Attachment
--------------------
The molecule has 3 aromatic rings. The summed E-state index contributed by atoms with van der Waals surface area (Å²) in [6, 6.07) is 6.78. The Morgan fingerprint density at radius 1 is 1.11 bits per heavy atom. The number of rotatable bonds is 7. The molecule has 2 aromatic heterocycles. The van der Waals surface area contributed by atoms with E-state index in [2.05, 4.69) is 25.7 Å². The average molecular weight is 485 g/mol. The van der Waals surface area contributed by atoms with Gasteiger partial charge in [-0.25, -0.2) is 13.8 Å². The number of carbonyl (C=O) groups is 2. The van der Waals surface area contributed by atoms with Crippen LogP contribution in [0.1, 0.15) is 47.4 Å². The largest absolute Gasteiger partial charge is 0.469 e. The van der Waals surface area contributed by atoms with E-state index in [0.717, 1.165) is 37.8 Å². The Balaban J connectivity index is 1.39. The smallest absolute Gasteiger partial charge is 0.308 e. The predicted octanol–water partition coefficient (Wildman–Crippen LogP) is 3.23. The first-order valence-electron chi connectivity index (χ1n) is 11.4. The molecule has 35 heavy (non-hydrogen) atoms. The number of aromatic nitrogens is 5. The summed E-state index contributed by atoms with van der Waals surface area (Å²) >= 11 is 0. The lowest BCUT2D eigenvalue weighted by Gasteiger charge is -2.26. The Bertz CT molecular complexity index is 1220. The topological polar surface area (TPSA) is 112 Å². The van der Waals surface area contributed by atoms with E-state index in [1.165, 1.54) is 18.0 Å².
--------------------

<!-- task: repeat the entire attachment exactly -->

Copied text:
The molecule has 3 aromatic rings. The summed E-state index contributed by atoms with van der Waals surface area (Å²) in [6, 6.07) is 6.78. The Morgan fingerprint density at radius 1 is 1.11 bits per heavy atom. The number of rotatable bonds is 7. The molecule has 2 aromatic heterocycles. The van der Waals surface area contributed by atoms with E-state index in [2.05, 4.69) is 25.7 Å². The average molecular weight is 485 g/mol. The van der Waals surface area contributed by atoms with Gasteiger partial charge in [-0.25, -0.2) is 13.8 Å². The number of carbonyl (C=O) groups is 2. The van der Waals surface area contributed by atoms with Crippen LogP contribution in [0.1, 0.15) is 47.4 Å². The largest absolute Gasteiger partial charge is 0.469 e. The van der Waals surface area contributed by atoms with E-state index in [0.717, 1.165) is 37.8 Å². The Balaban J connectivity index is 1.39. The smallest absolute Gasteiger partial charge is 0.308 e. The predicted octanol–water partition coefficient (Wildman–Crippen LogP) is 3.23. The first-order valence-electron chi connectivity index (χ1n) is 11.4. The molecule has 35 heavy (non-hydrogen) atoms. The number of aromatic nitrogens is 5. The summed E-state index contributed by atoms with van der Waals surface area (Å²) >= 11 is 0. The lowest BCUT2D eigenvalue weighted by Gasteiger charge is -2.26. The Bertz CT molecular complexity index is 1220. The topological polar surface area (TPSA) is 112 Å². The van der Waals surface area contributed by atoms with E-state index in [1.165, 1.54) is 18.0 Å².